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Certificate Of Insurance

What is ‘Certificate Of Insurance ‘

A Certificate of Insurance (COI) is a non-negotiable document issued by an insurance company or broker verifying the existence of an insurance policy and summarizing key aspects and conditions of the policy. For example, a standard certificate of insurance lists the policyholder’s name, policy effective date, the type of coverage, policy limits, as well as other important details of the policy. 

BREAKING DOWN ‘Certificate Of Insurance ‘

Situations, where liability and significant losses are of concern, require a certificate of insurance.  Small-business owners and contractors often have a certificate of insurance granting protection against liability for workplace accidents or injuries.  The purchase of liability insurance will usually trigger the issuance of a COI.

Importance of Certificate of Insurance

A certificate of insurance is often required for business owners and contractors to win contracts. Because many companies and individuals hire contractors, the client needs to know that a business owner or contractor has liability insurance and that they may not be held liable for damages, injuries, or substandard work.

Validating a Certificate of Insurance

Typically, a client will request a certificate directly from the insurance company, rather than through the business owner or contractor. The client should confirm the name of the insured on the certificate is an exact match for the company or contractor they are considering. Also, the client should check the policy coverage dates to ensure the effective date of the policy is current. Secure a new certificate if the policy is set to expire before the contracted work is complete.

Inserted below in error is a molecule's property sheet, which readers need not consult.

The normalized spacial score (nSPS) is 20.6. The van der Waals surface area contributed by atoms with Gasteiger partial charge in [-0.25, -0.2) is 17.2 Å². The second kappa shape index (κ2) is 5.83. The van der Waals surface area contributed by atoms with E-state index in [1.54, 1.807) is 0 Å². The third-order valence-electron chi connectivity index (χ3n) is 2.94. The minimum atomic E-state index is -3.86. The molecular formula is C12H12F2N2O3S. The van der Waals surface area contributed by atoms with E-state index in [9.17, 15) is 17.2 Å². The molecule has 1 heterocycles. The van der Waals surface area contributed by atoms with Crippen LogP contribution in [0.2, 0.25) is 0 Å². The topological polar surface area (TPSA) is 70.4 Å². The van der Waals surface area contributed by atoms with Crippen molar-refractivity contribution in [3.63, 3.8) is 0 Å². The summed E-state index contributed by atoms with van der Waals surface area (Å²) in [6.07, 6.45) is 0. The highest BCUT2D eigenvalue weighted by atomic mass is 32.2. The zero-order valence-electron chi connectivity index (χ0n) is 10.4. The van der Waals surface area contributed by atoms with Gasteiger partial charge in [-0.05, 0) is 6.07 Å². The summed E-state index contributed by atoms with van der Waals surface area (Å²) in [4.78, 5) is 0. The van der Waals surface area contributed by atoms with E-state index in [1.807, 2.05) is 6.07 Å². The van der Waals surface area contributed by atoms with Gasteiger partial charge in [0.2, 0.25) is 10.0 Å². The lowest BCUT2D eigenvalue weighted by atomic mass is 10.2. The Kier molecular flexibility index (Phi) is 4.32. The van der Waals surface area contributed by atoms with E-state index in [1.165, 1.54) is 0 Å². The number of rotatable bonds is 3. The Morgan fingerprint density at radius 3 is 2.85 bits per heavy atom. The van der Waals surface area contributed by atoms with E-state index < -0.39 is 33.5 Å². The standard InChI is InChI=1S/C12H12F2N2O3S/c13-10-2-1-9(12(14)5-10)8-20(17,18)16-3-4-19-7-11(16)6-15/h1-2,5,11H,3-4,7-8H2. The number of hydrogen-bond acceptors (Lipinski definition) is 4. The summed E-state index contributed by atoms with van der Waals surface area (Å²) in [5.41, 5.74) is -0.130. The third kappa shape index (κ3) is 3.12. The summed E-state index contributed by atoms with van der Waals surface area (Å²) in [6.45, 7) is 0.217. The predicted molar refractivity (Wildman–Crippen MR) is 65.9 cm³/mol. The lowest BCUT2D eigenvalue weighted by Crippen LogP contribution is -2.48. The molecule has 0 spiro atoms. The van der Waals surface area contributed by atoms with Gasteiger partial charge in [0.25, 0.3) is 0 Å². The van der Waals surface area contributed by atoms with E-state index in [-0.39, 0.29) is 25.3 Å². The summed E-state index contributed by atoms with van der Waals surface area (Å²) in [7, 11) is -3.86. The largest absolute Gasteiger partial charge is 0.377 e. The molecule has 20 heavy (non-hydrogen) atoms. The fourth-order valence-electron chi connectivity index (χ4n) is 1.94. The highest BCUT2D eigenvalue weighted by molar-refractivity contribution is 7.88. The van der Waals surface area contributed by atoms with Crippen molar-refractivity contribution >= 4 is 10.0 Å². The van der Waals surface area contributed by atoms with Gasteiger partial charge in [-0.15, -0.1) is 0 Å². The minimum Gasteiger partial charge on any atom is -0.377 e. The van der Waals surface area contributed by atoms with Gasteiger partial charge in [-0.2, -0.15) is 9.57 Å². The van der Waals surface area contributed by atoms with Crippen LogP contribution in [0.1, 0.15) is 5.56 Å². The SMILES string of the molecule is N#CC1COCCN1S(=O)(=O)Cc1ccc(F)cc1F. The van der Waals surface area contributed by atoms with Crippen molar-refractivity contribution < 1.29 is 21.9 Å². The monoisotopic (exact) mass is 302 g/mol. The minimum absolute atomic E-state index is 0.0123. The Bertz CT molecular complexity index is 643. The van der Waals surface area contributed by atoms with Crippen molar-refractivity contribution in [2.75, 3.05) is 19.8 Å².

Details of a Certificate of Insurance

A certificate of insurance contains separate sections for different types of liability coverage listed as general, auto, umbrella, and workers’ compensation. “Insured” refers to the policyholder, the person or company who appears on the certificate as being covered by the insurance.

In addition to coverage levels, the certificate includes the policyholder’s name, mailing address, and describes the operations the insured performs. The address of the issuing insurance company is listed, along with contact information for the insurance agent or the insurance agency’s contact person. If several insurance companies are involved, all names and contact information are listed. 

When a client requests a COI, they become a certificate holder. Name and contact information appears in the bottom left-hand corner along with statements showing the insurer’s obligation, if any, to notify of policy cancellations.

The certificate briefly describes the insured’s policies and limits provided for each type of coverage. For example, the general liability section summarizes the six limits the policy offers by category and indicates whether coverage applies on a per claim or per occurrence basis. Because state laws determine the benefits provided to injured workers, the worker’s compensation coverage will show no limit. However, employer’s liability coverage limits should be listed.

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